Visioning retreats are intense experiences of listening, generative conversation and strategic thinking to discern what the future requires.
This listening begins before the retreat. Association leaders can hear the voice of the member through surveys, focus groups, and written responses describing what they hope the organization can become. Leaders can gather a sense of how members perceive anticipated changes in the environment, and even note the changes they are not yet discussing but should.
Listening deeply during the retreat requires courage, candor and trust. This is especially true if the association has invited non-board members into the process; as few board meetings have these qualities, it is no less true for board members, however well they might know each other. Effective facilitation strategies to encourage deep listening are sharing personal experiences of the organization’s enduring qualities (as appreciative inquiry encourages), storytelling and purposeful play.
Generative conversations help make sense of the difficult and unresolved issues that define and constrain any preferred future an organization might seek. These can be tough, unsettled social issues like diversity and inclusion, positions and values tested in a polarized public sphere, or even conflicting opinions on how a profession or industry should evolve. There are no right or easy answers; there may be no definitive answers either. Sometimes the best leaders can do is move forward with a shared understanding of what is at stake.
In visioning, leaders use strategic thinking as they define the strategic opportunities they should pursue and the priorities for their energy and resources. Compelling visions declare what is most important to organizations, so choosing wisely is essential. Visions drive strategic plans and strategy, and act as a centering point in an uncertain world. Vision statements are words that matter a great deal.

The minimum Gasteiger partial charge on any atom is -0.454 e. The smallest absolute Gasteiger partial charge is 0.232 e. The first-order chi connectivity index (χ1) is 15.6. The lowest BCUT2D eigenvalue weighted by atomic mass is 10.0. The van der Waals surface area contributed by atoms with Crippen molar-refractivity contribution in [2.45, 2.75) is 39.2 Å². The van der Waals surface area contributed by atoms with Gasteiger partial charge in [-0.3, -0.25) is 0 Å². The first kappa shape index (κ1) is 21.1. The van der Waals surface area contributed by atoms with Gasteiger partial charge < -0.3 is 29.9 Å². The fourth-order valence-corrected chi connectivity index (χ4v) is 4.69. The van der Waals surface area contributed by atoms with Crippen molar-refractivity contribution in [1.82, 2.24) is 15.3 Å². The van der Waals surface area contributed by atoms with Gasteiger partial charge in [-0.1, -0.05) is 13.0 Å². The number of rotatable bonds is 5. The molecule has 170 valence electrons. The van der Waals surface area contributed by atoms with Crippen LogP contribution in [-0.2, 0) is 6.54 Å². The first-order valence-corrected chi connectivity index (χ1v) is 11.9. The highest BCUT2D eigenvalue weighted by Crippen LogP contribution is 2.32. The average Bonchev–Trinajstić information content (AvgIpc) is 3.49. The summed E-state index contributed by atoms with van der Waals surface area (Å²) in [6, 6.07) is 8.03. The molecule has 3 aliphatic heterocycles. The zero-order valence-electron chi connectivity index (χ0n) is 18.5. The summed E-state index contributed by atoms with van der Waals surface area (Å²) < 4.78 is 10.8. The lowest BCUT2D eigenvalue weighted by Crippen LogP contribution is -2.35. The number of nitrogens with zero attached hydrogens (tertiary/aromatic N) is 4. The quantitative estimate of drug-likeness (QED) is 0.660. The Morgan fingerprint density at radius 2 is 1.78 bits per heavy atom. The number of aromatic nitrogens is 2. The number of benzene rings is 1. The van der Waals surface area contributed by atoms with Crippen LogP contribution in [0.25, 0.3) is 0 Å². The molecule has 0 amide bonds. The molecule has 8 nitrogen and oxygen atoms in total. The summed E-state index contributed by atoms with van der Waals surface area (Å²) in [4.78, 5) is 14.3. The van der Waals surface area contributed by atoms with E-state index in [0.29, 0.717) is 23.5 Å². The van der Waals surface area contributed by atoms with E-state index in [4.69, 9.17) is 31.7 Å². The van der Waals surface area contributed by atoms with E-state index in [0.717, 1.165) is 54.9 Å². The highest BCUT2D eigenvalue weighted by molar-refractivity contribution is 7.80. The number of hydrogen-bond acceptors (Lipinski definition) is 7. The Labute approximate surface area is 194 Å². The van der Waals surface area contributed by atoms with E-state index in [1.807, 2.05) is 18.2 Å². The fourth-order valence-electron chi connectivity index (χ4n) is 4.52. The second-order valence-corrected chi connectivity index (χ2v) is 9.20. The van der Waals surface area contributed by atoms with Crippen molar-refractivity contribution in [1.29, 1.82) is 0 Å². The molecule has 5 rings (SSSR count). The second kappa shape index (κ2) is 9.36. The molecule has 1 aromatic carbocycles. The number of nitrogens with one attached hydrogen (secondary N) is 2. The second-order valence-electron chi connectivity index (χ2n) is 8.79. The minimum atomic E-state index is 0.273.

(Note to readers: I am not describing how to create those deadly dull visions about becoming the best; they take no insight or inspiration; just steal the words from some other underwhelming organization.)
One way to keep visions succinct and yet express the full intent of an organization’s promise to the future is to couple a brief phrase or statement with guiding principles. The association leaders in my first significant visioning project proposed using these additional words to better convey all they believed the future required of their profession. After trying this twice more, I also believe in this approach. The right set of guiding principles emerge organically from the generative conversations and strategic thinking in a visioning retreat.
Strong visions can do so much for an association and nonprofit—declare who they are or will be and promise the world will be a much better place for their efforts. They are as sacred as marriage vows when organizations are serious about living up to their vision.
A good visioning retreat or process will reflect this sense of people gathering together to do their best work on behalf of their future. Listening, generative conversation and strategic thinking are the means for discerning what that sacred vow should be.